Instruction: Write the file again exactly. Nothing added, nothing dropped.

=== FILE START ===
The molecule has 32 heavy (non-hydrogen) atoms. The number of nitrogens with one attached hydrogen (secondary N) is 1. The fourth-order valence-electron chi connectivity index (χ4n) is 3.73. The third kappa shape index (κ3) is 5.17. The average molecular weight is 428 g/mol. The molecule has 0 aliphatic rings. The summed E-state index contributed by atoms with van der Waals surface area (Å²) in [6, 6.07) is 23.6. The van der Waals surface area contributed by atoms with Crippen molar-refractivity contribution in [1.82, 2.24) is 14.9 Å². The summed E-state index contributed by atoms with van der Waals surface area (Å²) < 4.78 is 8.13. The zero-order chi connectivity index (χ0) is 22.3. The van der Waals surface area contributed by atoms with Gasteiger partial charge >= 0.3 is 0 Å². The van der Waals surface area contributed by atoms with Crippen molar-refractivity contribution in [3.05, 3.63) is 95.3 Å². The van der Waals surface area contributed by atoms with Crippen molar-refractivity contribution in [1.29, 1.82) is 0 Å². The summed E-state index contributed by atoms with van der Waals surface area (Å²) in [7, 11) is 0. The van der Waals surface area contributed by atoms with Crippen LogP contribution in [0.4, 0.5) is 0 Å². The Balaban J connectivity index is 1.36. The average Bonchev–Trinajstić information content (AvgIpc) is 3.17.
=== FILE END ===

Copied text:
The molecule has 32 heavy (non-hydrogen) atoms. The number of nitrogens with one attached hydrogen (secondary N) is 1. The fourth-order valence-electron chi connectivity index (χ4n) is 3.73. The third kappa shape index (κ3) is 5.17. The average molecular weight is 428 g/mol. The molecule has 0 aliphatic rings. The summed E-state index contributed by atoms with van der Waals surface area (Å²) in [6, 6.07) is 23.6. The van der Waals surface area contributed by atoms with Crippen molar-refractivity contribution in [1.82, 2.24) is 14.9 Å². The summed E-state index contributed by atoms with van der Waals surface area (Å²) < 4.78 is 8.13. The zero-order chi connectivity index (χ0) is 22.3. The van der Waals surface area contributed by atoms with Gasteiger partial charge >= 0.3 is 0 Å². The van der Waals surface area contributed by atoms with Crippen molar-refractivity contribution in [3.05, 3.63) is 95.3 Å². The van der Waals surface area contributed by atoms with Crippen molar-refractivity contribution in [1.29, 1.82) is 0 Å². The summed E-state index contributed by atoms with van der Waals surface area (Å²) in [7, 11) is 0. The van der Waals surface area contributed by atoms with Crippen LogP contribution in [0.4, 0.5) is 0 Å². The Balaban J connectivity index is 1.36. The average Bonchev–Trinajstić information content (AvgIpc) is 3.17.